Today, we’ll go on a deep dive into using a bookmark in Power BI. In some of the previous Enterprise DNA videos that I’ve recently done, I showed you how to use bookmarks in reports to hide certain visuals and how to group bookmarks so you can organize them. You may watch the full video of this tutorial at the bottom of this blog.
There isn’t a whole lot of content out there that goes over the different functions of bookmarks. For example, if we head on over to the Microsoft document for bookmarks, there is little information about the general functionality of bookmarks.
We’re going to dive into that today by focusing more on this area right here:
We’ll go through how I set this report up and how each one of these functions within Power BI.
The first thing that we’ll need to do is go to the View tab and click on Bookmarks.
The bookmarks pane gives you a list of the different bookmarks that I have saved throughout this report.
This report, by the way, was actually one of my recent submissions to the Power BI challenges that we’re having on the Enterprise DNA forum. Most of these bookmarks were in there except for these two bookmarks here. These two bookmarks were just created to show you how bookmarks function.
The first thing we’re going to do is click on the Top bookmark.
When we click on these three ellipses right beside Top in the bookmarks pane, you will see these options:
The Update function allows you to create a bookmark and make the changes that you want on the report page. You just need to click Update to save the current state of the report.
The Rename function allows you to rename the bookmark in the Bookmarks pane.
The Delete function deletes the current bookmark.
The Group function was something I discussed in one of my videos in Enterprise DNA TV. This function allows you to group your bookmarks by different pages. If I had like 5 or 6 bookmarks on the Sales Scenarios page and another 3 or 4 bookmarks on the Email Performance page, I could group those bookmarks according to what page they’re on. This way, it’s easier to navigate through those bookmarks.
However, today’s main focus would be on the Data, Display, Current Page, and the toggle between All Visuals and Selected Visuals.
So now we’re going to go over the Data Example here, which is a bookmark that I created. If we click on these three ellipses you can see that I have the Data switch here turned off.
When Data is turned off, if I click on one of the filters like Fiscal Quarter 1, it will not change the current state of the page.
But if I have the Data turned on with the green check, it will restate back to the original state where I didn’t have anything selected on the Fiscal Quarters slicer.
Highlighting A Table Using A Bookmark In Power BI
Now, let’s go over to the Display Example. When I click on the three ellipses, you can see I have Data turned off and the Display turned on.
To create this bookmark, I went over here and clicked on More Options, then clicked on Spotlight.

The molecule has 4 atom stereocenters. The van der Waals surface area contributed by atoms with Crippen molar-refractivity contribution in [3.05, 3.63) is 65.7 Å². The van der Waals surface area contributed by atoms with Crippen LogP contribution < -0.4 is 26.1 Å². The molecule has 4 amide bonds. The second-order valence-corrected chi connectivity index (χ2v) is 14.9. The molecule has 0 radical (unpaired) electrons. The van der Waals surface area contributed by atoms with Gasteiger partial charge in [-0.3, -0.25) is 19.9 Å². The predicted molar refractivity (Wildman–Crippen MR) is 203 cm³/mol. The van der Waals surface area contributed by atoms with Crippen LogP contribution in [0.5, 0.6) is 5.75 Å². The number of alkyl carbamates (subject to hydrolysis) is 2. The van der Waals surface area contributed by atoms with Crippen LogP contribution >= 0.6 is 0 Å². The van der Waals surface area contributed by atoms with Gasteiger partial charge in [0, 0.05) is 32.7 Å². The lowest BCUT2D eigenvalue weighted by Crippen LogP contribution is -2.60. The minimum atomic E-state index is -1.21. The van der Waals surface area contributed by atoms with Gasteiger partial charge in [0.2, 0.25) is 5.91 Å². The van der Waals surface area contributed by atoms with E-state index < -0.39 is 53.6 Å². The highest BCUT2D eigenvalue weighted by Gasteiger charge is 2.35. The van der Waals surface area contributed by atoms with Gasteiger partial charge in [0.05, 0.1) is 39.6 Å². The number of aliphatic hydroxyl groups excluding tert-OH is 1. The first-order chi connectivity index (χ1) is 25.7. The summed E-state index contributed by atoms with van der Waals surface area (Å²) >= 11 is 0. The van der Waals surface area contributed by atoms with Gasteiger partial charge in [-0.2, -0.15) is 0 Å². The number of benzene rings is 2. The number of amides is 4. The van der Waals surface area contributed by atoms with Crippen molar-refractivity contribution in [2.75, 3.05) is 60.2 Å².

Having Display turned on will show this table at the very bottom of the dashboard while the other tables are not shown. This feature allows you to show particular information and hide everything else at once without having to click over in the Selection pane to hide the other visuals.
Current Page On & Off
I also have two different bookmarks set up here, one for Current Page On and another one for Current Page Off.
We’ll go through that examples now to show what this switch does inside of the bookmarks. I created this bookmark right here.
When you click on this bookmark, it’s going to take you to the Up bookmark. I created this by clicking on Action, selecting Bookmark as Type, choosing Up as the Bookmark, and creating a Tooltip.
Inside the Power BI desktop version, you will have to hit on the Control function and click to view, but once you’re viewing your reports on the web, you would just have to click on the bookmark, and not the Control key. So with the current page on, if I click on Control + Left, this is going to take me to the Up bookmark.
You can see that I have the current page turned on.
So if we click on Control + Left mouse click, it takes me to the Up bookmark. When the current page is on, it allows you to jump from page to page.
This is the Current Page Off.
If I highlight this bookmark, we can see that the Action is at Current Page On and once again the tooltip is in there to help the viewer see things easier.
But now if I click on Control + Left, it will not allow me to jump to a different page whereas before it keeps me in the current state because I have the current page turned off. That’s the difference between the current page on and the current page off.
All Selected & Selected Visuals In A Bookmark In Power BI
Now, if I click on Selected Visuals and the three ellipses, there is a toggle between All Visuals and Selected Visuals.
If I had all visuals turned on, the bookmark would affect all of the visuals that are on this page.
But in this example, I have the all visuals turned off. When I saved this bookmark, I went up to this particular slicer of our fiscal quarter. Instead of viewing all four quarters, I just selected FQ1 and turned on the Selected Visuals.
This way, whenever I click on this bookmark, it will only show the selected visual instead of all visuals on the report page.
***** Related Links *****
How To Control The Interactions Of Your Visuals In Power BI
Custom Conditional Formatting Techniques In Power BI
Using Filter Fields & Visual Interactions To Create Compelling Visualizations In Power BI
That’s all I wanted to show for today. I hope you learned something new on how to navigate and use these different options within the bookmarks functions in Power BI. You can use bookmarks to take your reports to the next level.